Whereas market reforms disproportionately affect the poor in neighboring India, the unique Maldivian economy dictated that the grand oligarchy, the tourism tycoons, bore the brunt of market reforms in Maldives. A backlash was to be expected.

Nasheed’s mistake

Nasheed administration’s struggles demonstrate the dissonance in democratic theory when applied in a postindustrial world. But he also made calls that were unnecessary, and aggravated the problem of consolidating democracy without a middle class.

One of Nasheed’s biggest mistakes was in trying to modernise the masses overnight, before his policies yielded results. In a parallel process (to his market reforms), and too late in the game, Nasheed attempted to modernise through rhetoric (the likes of “Medhumin Rally”), poor decision-making (SAARC monuments), and behavior that cast him as not Islamic enough. He challenged the majority’s most dearly held identity, which is growing to be a stronger Islamic identity. The process of modernising a people is a carefully measured process that requires a special focus on reform in the economic and social realms, so that wealth and intellect are distributed more equally. And it takes time.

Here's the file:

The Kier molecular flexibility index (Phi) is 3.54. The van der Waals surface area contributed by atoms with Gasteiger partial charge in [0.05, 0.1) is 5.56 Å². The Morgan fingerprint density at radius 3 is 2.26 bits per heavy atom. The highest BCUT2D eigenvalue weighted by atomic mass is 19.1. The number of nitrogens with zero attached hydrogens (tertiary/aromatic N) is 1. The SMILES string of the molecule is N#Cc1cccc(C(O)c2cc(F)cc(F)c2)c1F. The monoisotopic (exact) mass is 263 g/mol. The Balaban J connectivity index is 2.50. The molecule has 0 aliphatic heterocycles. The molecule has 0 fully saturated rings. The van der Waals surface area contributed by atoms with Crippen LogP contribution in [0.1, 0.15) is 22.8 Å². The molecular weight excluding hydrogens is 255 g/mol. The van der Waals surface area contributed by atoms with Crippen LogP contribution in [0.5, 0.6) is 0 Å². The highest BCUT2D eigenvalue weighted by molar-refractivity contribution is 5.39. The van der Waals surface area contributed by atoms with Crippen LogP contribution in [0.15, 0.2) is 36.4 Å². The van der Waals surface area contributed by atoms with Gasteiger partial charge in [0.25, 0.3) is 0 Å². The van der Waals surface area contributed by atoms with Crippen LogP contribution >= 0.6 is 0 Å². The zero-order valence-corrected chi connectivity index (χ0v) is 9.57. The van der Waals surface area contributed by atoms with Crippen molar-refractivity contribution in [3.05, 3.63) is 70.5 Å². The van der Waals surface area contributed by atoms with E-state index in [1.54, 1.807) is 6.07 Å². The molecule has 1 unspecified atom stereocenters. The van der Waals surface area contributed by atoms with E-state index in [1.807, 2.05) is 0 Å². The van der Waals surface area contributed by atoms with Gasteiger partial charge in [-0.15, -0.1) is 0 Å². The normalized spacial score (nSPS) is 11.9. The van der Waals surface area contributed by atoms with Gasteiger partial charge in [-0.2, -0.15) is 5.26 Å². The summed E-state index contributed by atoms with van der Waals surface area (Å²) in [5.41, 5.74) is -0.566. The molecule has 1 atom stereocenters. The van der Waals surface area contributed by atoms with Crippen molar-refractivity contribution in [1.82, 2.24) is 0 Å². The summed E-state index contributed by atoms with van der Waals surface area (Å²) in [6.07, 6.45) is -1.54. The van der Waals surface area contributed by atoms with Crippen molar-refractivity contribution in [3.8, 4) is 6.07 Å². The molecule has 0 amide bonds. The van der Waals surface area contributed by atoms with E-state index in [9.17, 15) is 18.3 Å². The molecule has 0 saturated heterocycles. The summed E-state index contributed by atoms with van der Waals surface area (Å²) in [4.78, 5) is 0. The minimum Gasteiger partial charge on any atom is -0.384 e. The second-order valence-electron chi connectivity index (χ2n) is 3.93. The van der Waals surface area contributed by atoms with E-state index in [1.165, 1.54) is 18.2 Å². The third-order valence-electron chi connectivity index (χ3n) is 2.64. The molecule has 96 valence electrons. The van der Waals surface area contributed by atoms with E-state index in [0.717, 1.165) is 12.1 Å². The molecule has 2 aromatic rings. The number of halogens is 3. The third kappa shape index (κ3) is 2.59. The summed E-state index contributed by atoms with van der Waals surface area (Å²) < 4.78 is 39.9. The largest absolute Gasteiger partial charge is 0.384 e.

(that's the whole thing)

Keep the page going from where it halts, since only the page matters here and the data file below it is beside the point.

So it is no surprise that despite building several harbors, installing a health post on every inhabited island, increasing housing units in urban areas, and implementing a tax system, people in the outer islands, who benefited more under Nasheed than Gayoom, continues to support Gayoom’s party over the MDP. In the local council elections, which served as a referendum on the MDP government, the MDP lost most of the council seats in the outer islands, despite a well-organised campaign, and over 100 island visits by Nasheed himself.

Given such realities, the next elected government should expect no immediate rewards from the masses at the ballot box contingent on policy successes, and must be wise enough to withstand a backlash from the wealthy in the face of controversial yet necessary market reforms. The next government we elect will face the same challenges Nasheed’s did, but it can avoid ad hoc and impulsive decision-making that contributed to his accelerated downfall.